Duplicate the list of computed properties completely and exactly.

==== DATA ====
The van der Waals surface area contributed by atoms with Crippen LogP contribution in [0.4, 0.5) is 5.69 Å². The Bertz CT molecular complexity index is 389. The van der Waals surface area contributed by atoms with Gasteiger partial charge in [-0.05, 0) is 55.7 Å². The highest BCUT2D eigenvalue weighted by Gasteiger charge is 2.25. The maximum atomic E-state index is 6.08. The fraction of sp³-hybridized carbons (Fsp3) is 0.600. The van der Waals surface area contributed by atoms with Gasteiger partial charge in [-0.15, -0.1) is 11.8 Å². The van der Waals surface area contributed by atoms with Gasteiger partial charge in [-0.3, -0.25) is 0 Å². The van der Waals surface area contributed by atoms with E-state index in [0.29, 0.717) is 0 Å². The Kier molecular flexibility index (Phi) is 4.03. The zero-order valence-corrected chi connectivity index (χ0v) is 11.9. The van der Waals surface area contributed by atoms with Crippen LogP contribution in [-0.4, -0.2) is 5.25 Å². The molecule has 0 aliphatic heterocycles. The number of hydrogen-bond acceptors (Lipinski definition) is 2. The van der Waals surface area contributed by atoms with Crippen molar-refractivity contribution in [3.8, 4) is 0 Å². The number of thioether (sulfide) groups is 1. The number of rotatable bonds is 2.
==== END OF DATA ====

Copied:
The van der Waals surface area contributed by atoms with Crippen LogP contribution in [0.4, 0.5) is 5.69 Å². The Bertz CT molecular complexity index is 389. The van der Waals surface area contributed by atoms with Gasteiger partial charge in [-0.05, 0) is 55.7 Å². The highest BCUT2D eigenvalue weighted by Gasteiger charge is 2.25. The maximum atomic E-state index is 6.08. The fraction of sp³-hybridized carbons (Fsp3) is 0.600. The van der Waals surface area contributed by atoms with Gasteiger partial charge in [-0.15, -0.1) is 11.8 Å². The van der Waals surface area contributed by atoms with Gasteiger partial charge in [-0.3, -0.25) is 0 Å². The van der Waals surface area contributed by atoms with E-state index in [0.29, 0.717) is 0 Å². The Kier molecular flexibility index (Phi) is 4.03. The zero-order valence-corrected chi connectivity index (χ0v) is 11.9. The van der Waals surface area contributed by atoms with Crippen LogP contribution in [-0.4, -0.2) is 5.25 Å². The molecule has 0 aliphatic heterocycles. The number of hydrogen-bond acceptors (Lipinski definition) is 2. The van der Waals surface area contributed by atoms with Crippen molar-refractivity contribution in [3.8, 4) is 0 Å². The number of thioether (sulfide) groups is 1. The number of rotatable bonds is 2.